W. M. Bowles, S. H. Harris, C. W. Ransom and Ethan Allen for defendants in error.
¶1 The issues to be determined in this controversy were presented by the original pleadings in the court below, and will be considered here in the order therein stated.
¶2 Article one (1) of chapter six (6) of the session laws of 1903, under which the city council proceeded in the construction of the sewer provides:
"That in municipal corporations having a bona fide population of not less than one thousand persons, the mayor and councilmen shall have power to cause a general sewer system to be established, which shall be composed of three classes of sewers, to wit, public, district and private sewers.
"Section 2. Public sewers shall be established along the principal courses of drainage, at such points, to such extent, of such dimensions and under such regulations as may be provided by ordinance, and these may be extensions or branches of sewers already constructed or entirely new throughout, as may be deemed expedient.
"Section 3. District sewers shall be established within the limits of the districts, to be prescribed by ordinance, and shall connect with public sewers or other district sewers, or with the natural course of drainage, as each case may be. Such districts may be subdivided, enlarged or changed by ordinance at any time previous to the construction of the sewer therein; and more than one district sewer may be laid in a sewer district if deemed necessary by the council for sanitary or other purposes. The council shall cause sewers to be constructed in each district whenever a majority of the property holders, residents therein, shall petition therefor, and said sewers shall be of such dimensions and materials as may be prescribed by ordinance and may be changed, enlarged or extended, and shall have all the necessary laterals, inlets, catchbasins, man-holes and other appurtenances: Provided, however, that the property owners shall have the right to construct the lateral sewers abutting their own property under the direction and supervision of the city engineer and at such time as the city engineer may prescribe. The cost of such district sewers shall be assessed and collected as hereinafter provided; but the city shall incur no liability for building district sewers, except when the city is the owner of a lot within the district and in that case the city shall be liable for the costs of said sewers in the same manner as other property owners within the district.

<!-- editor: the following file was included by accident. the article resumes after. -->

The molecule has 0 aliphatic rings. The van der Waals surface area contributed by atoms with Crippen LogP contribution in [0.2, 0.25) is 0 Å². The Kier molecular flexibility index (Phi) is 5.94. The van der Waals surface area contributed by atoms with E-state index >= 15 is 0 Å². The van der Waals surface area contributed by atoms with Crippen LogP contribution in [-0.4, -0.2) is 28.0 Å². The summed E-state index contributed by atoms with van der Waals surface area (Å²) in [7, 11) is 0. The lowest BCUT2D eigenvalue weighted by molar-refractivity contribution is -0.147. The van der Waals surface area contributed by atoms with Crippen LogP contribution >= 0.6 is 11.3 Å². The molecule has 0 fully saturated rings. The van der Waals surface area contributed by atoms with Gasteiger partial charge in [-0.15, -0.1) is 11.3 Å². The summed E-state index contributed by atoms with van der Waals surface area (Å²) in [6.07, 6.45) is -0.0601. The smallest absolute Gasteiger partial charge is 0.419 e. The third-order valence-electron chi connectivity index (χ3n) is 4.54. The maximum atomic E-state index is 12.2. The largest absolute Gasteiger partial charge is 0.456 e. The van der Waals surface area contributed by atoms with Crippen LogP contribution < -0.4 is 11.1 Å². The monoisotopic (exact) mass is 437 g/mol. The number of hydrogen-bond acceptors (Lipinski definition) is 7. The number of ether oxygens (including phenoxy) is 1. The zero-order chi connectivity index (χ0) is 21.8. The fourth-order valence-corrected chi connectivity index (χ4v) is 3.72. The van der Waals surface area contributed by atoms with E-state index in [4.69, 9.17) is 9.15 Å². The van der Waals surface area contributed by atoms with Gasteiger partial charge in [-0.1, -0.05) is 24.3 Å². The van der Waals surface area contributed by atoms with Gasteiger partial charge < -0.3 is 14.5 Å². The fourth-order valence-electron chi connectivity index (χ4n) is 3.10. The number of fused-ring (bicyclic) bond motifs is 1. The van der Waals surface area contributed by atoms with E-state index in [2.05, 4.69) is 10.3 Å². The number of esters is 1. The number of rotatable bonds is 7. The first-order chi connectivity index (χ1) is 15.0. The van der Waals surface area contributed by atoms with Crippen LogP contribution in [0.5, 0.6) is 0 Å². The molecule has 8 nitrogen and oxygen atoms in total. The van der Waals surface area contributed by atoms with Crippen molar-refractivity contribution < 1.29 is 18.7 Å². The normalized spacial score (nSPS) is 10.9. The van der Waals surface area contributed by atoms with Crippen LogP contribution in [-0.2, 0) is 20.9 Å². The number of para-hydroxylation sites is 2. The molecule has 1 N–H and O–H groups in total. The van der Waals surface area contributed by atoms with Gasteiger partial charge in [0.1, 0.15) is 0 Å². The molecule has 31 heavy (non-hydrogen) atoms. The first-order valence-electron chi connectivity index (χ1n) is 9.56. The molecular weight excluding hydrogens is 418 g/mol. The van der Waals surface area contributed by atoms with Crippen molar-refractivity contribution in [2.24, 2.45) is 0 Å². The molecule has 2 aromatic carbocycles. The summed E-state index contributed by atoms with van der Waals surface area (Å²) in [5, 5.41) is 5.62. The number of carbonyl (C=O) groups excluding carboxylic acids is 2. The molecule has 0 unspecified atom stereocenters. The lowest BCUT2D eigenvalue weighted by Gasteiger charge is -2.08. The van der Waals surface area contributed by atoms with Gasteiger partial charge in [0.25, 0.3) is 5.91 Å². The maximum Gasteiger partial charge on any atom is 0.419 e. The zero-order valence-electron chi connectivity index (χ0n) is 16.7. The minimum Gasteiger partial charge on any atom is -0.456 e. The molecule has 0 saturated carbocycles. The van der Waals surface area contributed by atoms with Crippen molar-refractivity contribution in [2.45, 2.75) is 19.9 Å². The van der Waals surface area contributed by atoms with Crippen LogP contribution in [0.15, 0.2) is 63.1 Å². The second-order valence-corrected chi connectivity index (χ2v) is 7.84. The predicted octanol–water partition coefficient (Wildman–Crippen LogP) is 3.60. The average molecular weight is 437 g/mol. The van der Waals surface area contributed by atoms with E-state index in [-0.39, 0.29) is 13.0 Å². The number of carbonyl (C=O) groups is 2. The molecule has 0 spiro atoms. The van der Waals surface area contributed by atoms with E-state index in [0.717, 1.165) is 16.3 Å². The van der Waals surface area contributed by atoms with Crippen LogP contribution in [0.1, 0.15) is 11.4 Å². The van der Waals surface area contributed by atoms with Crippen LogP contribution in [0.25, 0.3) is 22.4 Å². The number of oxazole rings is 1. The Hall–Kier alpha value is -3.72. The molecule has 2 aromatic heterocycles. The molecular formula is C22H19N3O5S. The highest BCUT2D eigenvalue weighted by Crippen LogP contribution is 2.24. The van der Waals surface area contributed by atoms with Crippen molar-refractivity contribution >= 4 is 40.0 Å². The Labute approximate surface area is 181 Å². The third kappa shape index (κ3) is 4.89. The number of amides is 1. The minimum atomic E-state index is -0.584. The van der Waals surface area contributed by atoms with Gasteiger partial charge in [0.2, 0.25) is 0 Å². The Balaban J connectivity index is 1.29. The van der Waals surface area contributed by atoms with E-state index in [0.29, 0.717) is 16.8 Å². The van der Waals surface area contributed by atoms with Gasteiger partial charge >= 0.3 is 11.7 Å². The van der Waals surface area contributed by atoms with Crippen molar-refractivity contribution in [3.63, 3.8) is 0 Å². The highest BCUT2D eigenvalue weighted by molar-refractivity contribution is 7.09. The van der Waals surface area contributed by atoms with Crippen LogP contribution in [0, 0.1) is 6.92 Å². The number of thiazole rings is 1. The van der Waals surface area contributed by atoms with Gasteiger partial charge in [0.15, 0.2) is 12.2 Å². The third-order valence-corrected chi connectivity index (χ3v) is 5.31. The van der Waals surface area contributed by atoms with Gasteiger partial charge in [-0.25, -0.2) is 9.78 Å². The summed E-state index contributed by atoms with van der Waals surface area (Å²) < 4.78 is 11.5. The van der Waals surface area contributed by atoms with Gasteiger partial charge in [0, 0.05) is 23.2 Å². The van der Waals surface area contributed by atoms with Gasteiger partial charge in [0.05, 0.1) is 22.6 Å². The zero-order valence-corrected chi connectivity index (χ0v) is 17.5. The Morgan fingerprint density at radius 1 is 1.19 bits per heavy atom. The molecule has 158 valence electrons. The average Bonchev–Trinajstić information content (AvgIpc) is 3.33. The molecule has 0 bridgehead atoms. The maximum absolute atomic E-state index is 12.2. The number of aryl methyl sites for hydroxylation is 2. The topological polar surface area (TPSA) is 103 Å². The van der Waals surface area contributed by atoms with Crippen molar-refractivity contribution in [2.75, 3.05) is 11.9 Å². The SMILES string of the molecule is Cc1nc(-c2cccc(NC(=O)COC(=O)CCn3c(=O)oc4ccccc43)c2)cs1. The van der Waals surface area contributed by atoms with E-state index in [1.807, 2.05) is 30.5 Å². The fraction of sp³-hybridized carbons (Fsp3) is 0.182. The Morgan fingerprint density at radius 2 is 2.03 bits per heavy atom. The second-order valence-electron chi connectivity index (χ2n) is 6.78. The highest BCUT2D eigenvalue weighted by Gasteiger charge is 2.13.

"Section 6. Whenever the mayor and councilmen shall deem such district sewers necessary, as provided for in section three, of this act, they may proceed with such work, and shall cause to be prepared sections, profiles and specifications for the work, together with the complete estimate of the costs. And the mayor and councilmen shall have the power to adopt any material or method for the construction of such sewers and to have such plans prepared in accordance with its directions as to the kind of material used. Upon the completion of the plans and specifications and their adoption by the mayor and councilmen, they shall advertise for sealed bids for the performance of such work, for at least ten days if published in a daily newspaper, or at least two weeks if published in a weekly newspaper, which paper shall be of general circulation in the city, and which notice may contain any reasonable conditions to be imposed by the mayor and councilmen with reference to the letting of such contract, and may require the giving of a good and sufficient bond for the faithful execution of the work, and for the protection of the city, and all property owners against any loss or damage by the negligent execution of such work. At the time and place specified in the notice, the mayor and councilmen shall award the contract to the lowest responsible bidder for the work, which contract shall in no case exceed the estimated cost submitted with the plans and specifications and shall be subject to the right of the mayor and councilmen to reject any and all bids and to re-advertise for other bids when none of the same are, in their judgment, satisfactory: Provided, that where a majority of the property owners in any block, petition the mayor and councilmen for a lateral sewer through or in such block, the advertising for bids shall not be necessary, but the mayor and councilmen may cause such improvements to be made without such notice."
¶3 It is insisted that in order to give the council jurisdiction to construct a district sewer a petition signed by a majority of the property holders residing in the district petitioning therefore, is a necessary prerequisite to vest jurisdiction, and without which, the council had no authority to construct, and that all of their subsequent acts were void.
¶4 In support of their position counsel for defendants in error contend that the only grant of power authorizing the city council to construct a district sewer is contained in section three (3) in the clause: "The council shall cause sewers to be constructed in each district whenever a majority of the property holders, residents therein, shall petition therefor;" and that when construed with section six (6) which provides: "Whenever the mayor and councilmen shall deem such district sewers necessary as provided for in section three (3) of this act they may proceed with such work." leaves the construction of a district sewer discretionary with the council, even though a petition has been filed as provided for in said section. With this construction, we can not agree.